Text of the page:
Reclaiming the English tradition

This article is published also on the Guardian’s Comment is Free website and Dave Hill’s Temperana blog. It was Dave Hill who originally commissioned this piece for a series on impressions of England.

“What is it to be English? It is a very serious question. The English are somehow embarrassed about some of the good things they have done. Multiculturalism has seemed to imply, wrongly for me, ‘Let other cultures be allowed to express themselves, but do not let the majority culture at all tell us its glories, its struggles, its joys, its pains’. A failure to rediscover English culture would fuel greater political extremism.”

Fylingdales Guizers, 2005, © Doc Rowe

These are the words of Dr John Sentamu, a Ugandan-born priest, speaking before his enthronement last year as the 97th Archbishop of York and Primate of England. You need not be sympathetic to the Anglican tradition in order to appreciate the significance of what occurred in York Minster on 30 November 2005. John Sentamu’s consecration – in a joyous and colourful ceremony combining ancient English ritual with African dancing and drumming – was a cause for community celebration, and the imagery displayed on the day a microcosm of England: ancient and modern, white and black.

As a nation, the English have often, in their desire to embrace the new, discarded the old without realising that in doing so they deny in part what and who they are. As John Sentamu understands full well, this can lead to a cultural psychosis that manifests itself in political extremism. But there are positive developments in English cultural life, and the rediscovery of the national flag is a prime example. In 2003, the Mayor of Pendle, Mohammed Iqbal, ran the George Cross up the flagpole of his town hall, saying: “That’ll piss off the BNP!” And Michael Faul, of the York-based Flag Institute, said: “What we are now seeing is the St George’s flag being used as a celebration of national unity by all ethnicities, all types of people…”.

What of the English tradition and its relevance today?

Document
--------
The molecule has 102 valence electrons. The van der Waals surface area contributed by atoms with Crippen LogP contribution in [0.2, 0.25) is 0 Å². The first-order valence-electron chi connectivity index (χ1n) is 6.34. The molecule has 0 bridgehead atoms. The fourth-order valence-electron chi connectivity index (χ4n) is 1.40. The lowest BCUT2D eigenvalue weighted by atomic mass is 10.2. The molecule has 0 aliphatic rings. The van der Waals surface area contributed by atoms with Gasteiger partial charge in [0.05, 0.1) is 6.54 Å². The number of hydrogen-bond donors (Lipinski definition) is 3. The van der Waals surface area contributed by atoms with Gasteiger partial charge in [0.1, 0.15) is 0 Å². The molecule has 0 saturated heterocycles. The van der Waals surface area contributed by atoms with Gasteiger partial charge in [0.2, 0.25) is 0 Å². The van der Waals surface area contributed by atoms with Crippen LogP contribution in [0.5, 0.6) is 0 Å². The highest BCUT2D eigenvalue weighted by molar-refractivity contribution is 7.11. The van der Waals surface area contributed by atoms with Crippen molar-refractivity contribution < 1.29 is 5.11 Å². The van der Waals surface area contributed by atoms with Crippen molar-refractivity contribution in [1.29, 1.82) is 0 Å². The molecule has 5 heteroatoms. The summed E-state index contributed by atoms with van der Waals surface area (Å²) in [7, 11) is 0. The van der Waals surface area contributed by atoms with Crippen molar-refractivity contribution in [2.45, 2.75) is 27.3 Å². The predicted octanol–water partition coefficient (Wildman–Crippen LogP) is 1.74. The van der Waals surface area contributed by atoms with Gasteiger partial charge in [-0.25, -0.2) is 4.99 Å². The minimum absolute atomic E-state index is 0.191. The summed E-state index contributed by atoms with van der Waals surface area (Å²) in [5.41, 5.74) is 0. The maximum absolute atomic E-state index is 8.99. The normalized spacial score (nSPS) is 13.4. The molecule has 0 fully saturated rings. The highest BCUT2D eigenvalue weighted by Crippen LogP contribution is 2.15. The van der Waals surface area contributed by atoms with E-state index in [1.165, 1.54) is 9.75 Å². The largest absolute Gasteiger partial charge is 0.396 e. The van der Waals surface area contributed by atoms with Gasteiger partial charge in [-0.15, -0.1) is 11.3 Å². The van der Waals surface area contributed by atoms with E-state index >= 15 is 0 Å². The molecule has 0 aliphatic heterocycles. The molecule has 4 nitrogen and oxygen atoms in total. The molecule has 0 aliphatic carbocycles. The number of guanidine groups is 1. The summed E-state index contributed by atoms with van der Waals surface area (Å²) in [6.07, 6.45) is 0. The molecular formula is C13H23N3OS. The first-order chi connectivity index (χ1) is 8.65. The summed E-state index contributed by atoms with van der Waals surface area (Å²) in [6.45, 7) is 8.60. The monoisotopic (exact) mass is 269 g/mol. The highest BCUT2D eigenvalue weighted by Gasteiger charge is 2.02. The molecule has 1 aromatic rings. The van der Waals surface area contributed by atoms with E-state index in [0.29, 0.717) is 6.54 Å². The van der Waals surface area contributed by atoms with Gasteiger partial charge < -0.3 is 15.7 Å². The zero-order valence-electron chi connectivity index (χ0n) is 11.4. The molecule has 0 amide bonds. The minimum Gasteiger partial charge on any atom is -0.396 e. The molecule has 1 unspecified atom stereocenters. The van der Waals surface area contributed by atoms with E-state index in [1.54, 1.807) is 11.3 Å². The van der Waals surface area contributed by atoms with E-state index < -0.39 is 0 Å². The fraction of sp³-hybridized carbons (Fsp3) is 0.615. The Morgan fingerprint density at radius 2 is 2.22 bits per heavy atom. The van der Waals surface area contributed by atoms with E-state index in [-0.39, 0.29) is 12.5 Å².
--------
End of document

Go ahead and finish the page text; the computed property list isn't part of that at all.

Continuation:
The folk music scene in the 1980s and 90s was pretty much dominated by Irish traditional music, the success of which is down to a rediscovery of the tradition by talented young players and listeners, combined with skillful marketing by the artists’ agents and record companies. Then there are the ubiquitous Irish pubs, many hosting live sessions in which musicians with abilities ranging from beginner to virtuoso come together to play tunes, sing songs, drink beer and enjoy the craic. The flourishing of the Irish tradition had a knock-on effect with other folk styles, and, whether it was called “world music” or “folk”, the young became exposed to tradition and moulded it to fit the contemporary world.

Since the late 1990s we’ve seen a resurgence in English traditional music. BBC radio and television features English music, new pub sessions are springing up, and the festival scene is going from strength to strength. Examples of the younger generation of English folk musicians are the techno-influenced Jim Moray, fiddle and melodeon duo Spiers and Boden, and the “Barnsley Nightingale”, Kate Rusby. One of the best-known groups today is the English Acoustic Collective, fronted by folk veteran and son of Kent, Chris Wood, and among the more well-established artists we have Andrew Cronshaw, Martin Simpson and Waterson : Carthy. For a more comprehensive list, see here. Have a look also at fRoots magazine, and the websites of the Doc Rowe Archive and Collection, and the English Folk Dance and Song Society.

Folk dance in England is represented most notably by Morris, which ranges from the not always genteel Cotswold style, with its white hankies and bells, to the wild and animistic Border Morris and Molly dancing, with blackened faces, colourful dress and sticks. Drama comes in the form of Mummers and Guizers: roving teams of amateur actors who tour pubs and clubs to perform ancient plays which have their origins in the middle ages, and contain references to far-off places and cultures. Traditional English storytelling is also undergoing a renaissance, and one of its most well-known figures is Hugh Lupton.

The English tradition is mostly white in ethnic hue, but at the same time far from monocultural. Folk arts draw readily from different traditions, absorbing, subverting and reshaping them with little regard for stylistic purity. Even those with the deepest respect for history and place are open to influence from outside their own tradition. In the 1990s there existed a multiracial reggae-folk fusion band called Edward II, who lifted the roofs of many a club and student union dance hall, and there are ongoing collaborations between English traditional musicians and artists from across the globe.

Ancient stories, songs and tunes are being continually rediscovered, and while some may regard tales of farming, factory and seafaring life as having no place in the modern world, the old songs speak of a human condition that doesn’t change, no matter how many years have passed since the words were written down by now long-forgotten authors. Along with the countless songs and tunes penned by “Trad. Arr.” come new compositions by gifted young writers and musicians, and all are woven seamlessly into the tradition. Is this a reaction against the ephemerality of contemporary pop culture? Partly, but it’s more a celebration of that which has gone before, and the potential of what is to come.